If you’ve been following this blog, you’ll recall that recently I’ve been doing a run-down of various websites and their importance to real estate agents operating in this digital age (links to the previous articles are at the end of this one). There are a more sites out there that Realtors should be aware of, though, so today I’m going to give a quick wrap-up of some other major sites I have neglected to mention, as well as my thoughts on them.
Trulia is a dedicated real estate website in the vain of Zillow, and pretty much everything I said about Zillow applies to it. In fact, Zillow purchased Trulia a while back, and they’re closely linked on the back end, so really they’re more like sister entities than separate sites completely. Much of what you do on Zillow automatically carries over to Trulia, which is very efficient, though you’ll definitely want a dedicated Trulia page for the things that don’t. Once you set it up, Zillow and Trulia are so closely linked that there isn’t much difference between them.
Oh, and here’s my Trulia page if you’d like to check it out!
Redfin is pretty popular among consumers, operating in much the same way Zillow or Trulia does in that it gives them easy access to property info and analytics on a scale that was unimaginable a decade or so ago. The important distinction with Redfin is that it also operates as a real estate brokerage with its own team of agents. Though this is in line with the logical progression of such sites, it makes it less useful to non-Redfin agents, since the site only steers clients to agents within its own network. It is therefore something to be aware of, but really not particularly important to Realtors, unless they belong to Redfin’s network or are considering joining up. The most significant aspect of it is probably the commission structure; potential sellers bring this up from time to time in listing appointments, so learning what Redfin offers and how they structure their deals is useful when responding to this.
Not too much to say about this one, other than the fact that posting new listings there is important. It’s free, has an incredibly wide reach, and in particular is great for getting the word out about open houses. It’s a great resource to make sure as many people as possible are aware that you’re holding a home open; you might be surprised by how many people look to Craigslist first (or even only!) for such information. Also a great resource if you’re planning on getting into rentals/property management, as Craigslist’s nature as an online classified section is a natural fit for those.
If you’re a realtor, you’re aware of the MLS. Keep in mind that there’s a scaled-down version available for public use as well, so make sure your profile and info are updated on there. It’s not as flashy as Zillow and its ilk, but it is still a useful, well-known search tool (that, it’s worth noting, the other more graphically-intense search tools draw from), and should not be overlooked. Fortunately, the fact that Realtors spend so much time on their own MLS means that it’s fairly likely their contact info and whatnot will be up-to-date, since it’s a hard site to overlook.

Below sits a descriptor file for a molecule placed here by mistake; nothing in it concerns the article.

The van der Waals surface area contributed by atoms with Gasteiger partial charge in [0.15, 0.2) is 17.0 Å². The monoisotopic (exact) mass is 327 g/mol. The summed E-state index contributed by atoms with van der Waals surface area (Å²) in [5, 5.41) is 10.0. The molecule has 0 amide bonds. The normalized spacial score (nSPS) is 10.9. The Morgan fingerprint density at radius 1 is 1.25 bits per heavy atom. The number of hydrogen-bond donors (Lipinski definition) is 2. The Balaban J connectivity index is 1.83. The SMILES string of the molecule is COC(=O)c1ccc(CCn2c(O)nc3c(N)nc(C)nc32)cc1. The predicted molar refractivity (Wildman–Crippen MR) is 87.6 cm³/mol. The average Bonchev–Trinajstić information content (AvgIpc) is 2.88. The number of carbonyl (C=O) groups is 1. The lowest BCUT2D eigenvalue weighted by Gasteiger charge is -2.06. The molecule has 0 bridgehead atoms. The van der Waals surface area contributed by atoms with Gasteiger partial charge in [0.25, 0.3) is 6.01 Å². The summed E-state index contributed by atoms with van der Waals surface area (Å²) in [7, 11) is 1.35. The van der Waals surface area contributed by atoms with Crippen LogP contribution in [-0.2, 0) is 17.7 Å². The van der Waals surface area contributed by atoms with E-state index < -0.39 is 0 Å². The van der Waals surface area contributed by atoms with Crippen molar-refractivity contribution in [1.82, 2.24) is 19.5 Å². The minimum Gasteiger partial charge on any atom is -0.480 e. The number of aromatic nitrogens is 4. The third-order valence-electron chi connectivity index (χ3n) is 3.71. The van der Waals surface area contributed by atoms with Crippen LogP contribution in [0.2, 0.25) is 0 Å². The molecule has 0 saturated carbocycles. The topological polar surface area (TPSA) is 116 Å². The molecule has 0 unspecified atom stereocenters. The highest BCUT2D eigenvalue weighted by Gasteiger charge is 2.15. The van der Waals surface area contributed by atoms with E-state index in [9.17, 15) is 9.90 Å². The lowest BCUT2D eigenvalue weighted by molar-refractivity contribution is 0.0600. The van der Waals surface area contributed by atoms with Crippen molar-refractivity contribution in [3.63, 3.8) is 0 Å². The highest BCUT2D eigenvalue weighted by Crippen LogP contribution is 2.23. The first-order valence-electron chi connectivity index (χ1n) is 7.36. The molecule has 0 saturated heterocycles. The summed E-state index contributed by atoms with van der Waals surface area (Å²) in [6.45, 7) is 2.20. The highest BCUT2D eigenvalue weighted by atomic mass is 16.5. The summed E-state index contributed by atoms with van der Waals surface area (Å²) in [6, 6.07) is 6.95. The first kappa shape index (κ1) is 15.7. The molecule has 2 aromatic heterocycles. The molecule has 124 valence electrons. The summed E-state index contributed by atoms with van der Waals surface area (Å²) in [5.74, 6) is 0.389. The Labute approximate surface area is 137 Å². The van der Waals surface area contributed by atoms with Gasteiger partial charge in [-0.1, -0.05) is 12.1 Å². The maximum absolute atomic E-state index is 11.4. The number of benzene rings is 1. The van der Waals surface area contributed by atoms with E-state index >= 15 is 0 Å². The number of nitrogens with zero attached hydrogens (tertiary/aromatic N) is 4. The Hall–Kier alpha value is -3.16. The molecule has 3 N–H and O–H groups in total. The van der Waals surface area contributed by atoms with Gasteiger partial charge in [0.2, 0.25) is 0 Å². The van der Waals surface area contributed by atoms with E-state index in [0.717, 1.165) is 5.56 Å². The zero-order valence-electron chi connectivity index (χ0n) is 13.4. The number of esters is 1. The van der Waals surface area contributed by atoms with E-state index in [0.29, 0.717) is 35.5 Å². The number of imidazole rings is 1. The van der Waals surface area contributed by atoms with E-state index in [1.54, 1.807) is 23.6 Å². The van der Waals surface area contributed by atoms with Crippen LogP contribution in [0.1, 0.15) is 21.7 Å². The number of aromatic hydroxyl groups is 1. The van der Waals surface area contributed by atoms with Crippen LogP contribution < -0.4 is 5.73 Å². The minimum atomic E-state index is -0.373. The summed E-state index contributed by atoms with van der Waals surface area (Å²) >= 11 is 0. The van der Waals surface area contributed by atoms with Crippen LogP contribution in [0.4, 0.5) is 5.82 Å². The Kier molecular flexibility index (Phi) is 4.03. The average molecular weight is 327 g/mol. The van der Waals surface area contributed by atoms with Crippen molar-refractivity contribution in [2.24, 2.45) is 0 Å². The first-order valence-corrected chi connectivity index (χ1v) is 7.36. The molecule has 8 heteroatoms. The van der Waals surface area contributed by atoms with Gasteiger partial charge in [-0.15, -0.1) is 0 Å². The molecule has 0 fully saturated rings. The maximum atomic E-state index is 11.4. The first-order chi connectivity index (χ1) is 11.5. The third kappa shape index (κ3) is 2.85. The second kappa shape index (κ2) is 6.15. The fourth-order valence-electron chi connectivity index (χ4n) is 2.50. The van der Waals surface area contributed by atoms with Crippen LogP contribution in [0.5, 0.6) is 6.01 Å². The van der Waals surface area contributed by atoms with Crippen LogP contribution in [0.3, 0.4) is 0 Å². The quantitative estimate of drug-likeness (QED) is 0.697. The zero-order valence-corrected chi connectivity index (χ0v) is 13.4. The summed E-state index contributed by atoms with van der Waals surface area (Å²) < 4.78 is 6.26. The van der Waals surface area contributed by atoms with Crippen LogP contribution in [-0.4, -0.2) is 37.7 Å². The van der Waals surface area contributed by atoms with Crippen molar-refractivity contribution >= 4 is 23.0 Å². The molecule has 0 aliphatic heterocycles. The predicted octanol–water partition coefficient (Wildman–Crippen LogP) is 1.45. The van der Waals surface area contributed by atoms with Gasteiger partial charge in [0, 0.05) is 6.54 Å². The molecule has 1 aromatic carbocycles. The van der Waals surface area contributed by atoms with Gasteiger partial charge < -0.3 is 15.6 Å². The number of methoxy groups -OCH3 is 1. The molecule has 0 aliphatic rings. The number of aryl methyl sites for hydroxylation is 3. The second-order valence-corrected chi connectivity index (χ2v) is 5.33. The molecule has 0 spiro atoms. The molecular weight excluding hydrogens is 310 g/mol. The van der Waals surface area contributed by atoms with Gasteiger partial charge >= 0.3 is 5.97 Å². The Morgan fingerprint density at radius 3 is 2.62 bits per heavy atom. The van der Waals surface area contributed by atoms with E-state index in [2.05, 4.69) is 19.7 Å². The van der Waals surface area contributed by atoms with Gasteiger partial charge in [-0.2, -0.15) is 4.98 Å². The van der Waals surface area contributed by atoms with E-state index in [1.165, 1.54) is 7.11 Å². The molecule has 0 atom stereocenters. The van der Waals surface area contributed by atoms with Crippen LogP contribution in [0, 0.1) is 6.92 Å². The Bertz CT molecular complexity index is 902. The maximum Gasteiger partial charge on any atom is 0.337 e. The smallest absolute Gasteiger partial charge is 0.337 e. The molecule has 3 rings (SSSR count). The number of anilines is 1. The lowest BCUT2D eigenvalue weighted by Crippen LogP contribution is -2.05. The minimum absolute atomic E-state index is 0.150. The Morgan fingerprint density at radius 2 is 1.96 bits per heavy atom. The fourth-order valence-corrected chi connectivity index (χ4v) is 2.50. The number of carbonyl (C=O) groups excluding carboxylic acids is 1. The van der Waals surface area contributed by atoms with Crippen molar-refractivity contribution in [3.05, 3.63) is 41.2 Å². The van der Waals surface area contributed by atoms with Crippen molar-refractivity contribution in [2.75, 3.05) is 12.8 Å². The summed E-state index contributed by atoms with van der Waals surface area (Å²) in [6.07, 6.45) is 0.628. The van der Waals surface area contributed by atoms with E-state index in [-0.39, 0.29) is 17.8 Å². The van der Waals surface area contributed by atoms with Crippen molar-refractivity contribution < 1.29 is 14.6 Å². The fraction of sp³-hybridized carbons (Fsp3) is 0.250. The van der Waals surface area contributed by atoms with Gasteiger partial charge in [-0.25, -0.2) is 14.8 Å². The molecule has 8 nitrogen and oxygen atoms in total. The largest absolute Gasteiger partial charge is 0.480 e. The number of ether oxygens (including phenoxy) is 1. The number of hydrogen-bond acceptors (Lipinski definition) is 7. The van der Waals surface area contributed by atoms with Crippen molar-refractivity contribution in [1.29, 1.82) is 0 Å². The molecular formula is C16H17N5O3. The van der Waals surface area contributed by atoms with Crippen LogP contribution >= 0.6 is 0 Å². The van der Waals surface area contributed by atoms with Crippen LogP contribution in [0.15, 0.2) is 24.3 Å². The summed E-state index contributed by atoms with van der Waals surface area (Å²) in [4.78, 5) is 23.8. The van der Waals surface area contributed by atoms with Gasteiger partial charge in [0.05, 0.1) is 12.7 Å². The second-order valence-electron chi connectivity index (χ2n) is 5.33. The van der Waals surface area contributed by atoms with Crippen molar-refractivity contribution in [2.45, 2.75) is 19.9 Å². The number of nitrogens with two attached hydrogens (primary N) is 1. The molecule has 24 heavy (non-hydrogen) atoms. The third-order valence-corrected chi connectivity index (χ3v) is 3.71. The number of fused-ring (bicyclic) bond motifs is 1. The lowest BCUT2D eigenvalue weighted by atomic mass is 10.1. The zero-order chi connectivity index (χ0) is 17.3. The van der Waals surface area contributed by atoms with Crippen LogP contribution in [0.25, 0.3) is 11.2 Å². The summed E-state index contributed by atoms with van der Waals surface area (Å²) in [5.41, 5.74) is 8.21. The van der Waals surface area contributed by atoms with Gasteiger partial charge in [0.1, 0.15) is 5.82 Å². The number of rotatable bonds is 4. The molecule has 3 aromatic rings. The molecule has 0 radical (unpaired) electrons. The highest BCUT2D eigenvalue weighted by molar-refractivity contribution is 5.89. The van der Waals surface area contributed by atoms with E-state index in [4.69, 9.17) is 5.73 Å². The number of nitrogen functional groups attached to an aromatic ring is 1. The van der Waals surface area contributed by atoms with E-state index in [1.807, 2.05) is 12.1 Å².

An up-and-comer in the real estate website game, HomeFinder differs from Zillow et. al. due to its status as a sort of modern-day upgrade of the traditional, old-school method of searching for a home for sale (newspaper classified sections) with the global reach of a website. This does mean, however, that the most comprehensive info can be somewhat limited by the reach of the newspapers involved in the network. As such, the effectiveness of the site can, at least theoretically, vary by region. I admittedly don’t have a ton of experience with it yet, so I’m hardly an authority on the subject, but it’s definitely an interesting idea and something to keep an eye on.
There are vastly more real estate websites out there, each with their own quirks, user base and reach. The point, at the end of the day, is not to get bogged down in dealing with the minutiae of every single one of them, but to determine which are the most relevant for you and help serve your business the best. While it is important for real estate agents to have a strong profile at each of the major sites, and solicit positive reviews from their clients whenever possible (especially, as I’ve noted, on Yelp and Zillow), websites and online reviews are only one part of the business, albeit a very important one. By presenting the information I have across these past few articles, hopefully I can help agents optimize their time and efforts in this facet of their business; after all, phone calls and in-person meetings are still an integral part of home sales, so we can’t spend all of our time in front of the computer! If you feel there are any sites I missed that you would like me to talk about, please mention them in the comments and I would be happy to address them as well. Thanks for reading, and enjoy the rest of your day!
LINKS TO THE EARLIER INSTALLMENTS IN THIS SERIES:
PART 1: Zillow
PART 2: Yelp
PART 3: Realtor.com
PART 4: Facebook
PART 5: LinkedIn